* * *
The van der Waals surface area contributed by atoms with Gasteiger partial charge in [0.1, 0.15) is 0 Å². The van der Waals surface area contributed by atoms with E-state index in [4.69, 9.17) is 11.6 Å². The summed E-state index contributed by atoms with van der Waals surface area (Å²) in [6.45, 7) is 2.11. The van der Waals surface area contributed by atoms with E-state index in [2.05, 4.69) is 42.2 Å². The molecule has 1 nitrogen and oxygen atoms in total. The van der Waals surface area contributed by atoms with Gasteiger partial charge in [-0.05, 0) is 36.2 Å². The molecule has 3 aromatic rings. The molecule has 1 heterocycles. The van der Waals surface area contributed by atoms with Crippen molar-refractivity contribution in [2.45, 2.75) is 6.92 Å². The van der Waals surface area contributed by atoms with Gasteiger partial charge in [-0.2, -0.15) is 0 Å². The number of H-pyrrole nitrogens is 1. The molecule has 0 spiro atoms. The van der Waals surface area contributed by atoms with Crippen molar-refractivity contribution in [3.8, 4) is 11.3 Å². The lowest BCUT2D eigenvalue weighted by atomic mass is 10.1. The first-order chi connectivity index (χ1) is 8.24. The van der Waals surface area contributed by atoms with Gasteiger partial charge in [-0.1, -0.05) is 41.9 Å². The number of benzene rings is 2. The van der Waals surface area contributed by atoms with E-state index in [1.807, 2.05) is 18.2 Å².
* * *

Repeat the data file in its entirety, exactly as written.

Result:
The van der Waals surface area contributed by atoms with Gasteiger partial charge in [0.1, 0.15) is 0 Å². The van der Waals surface area contributed by atoms with E-state index in [4.69, 9.17) is 11.6 Å². The summed E-state index contributed by atoms with van der Waals surface area (Å²) in [6.45, 7) is 2.11. The van der Waals surface area contributed by atoms with E-state index in [2.05, 4.69) is 42.2 Å². The molecule has 1 nitrogen and oxygen atoms in total. The van der Waals surface area contributed by atoms with Gasteiger partial charge in [-0.05, 0) is 36.2 Å². The molecule has 3 aromatic rings. The molecule has 1 heterocycles. The van der Waals surface area contributed by atoms with Crippen molar-refractivity contribution in [2.45, 2.75) is 6.92 Å². The van der Waals surface area contributed by atoms with Gasteiger partial charge in [-0.2, -0.15) is 0 Å². The number of H-pyrrole nitrogens is 1. The molecule has 0 spiro atoms. The van der Waals surface area contributed by atoms with Crippen molar-refractivity contribution in [3.8, 4) is 11.3 Å². The lowest BCUT2D eigenvalue weighted by atomic mass is 10.1. The first-order chi connectivity index (χ1) is 8.24. The van der Waals surface area contributed by atoms with Gasteiger partial charge in [-0.1, -0.05) is 41.9 Å². The number of benzene rings is 2. The van der Waals surface area contributed by atoms with E-state index in [1.807, 2.05) is 18.2 Å².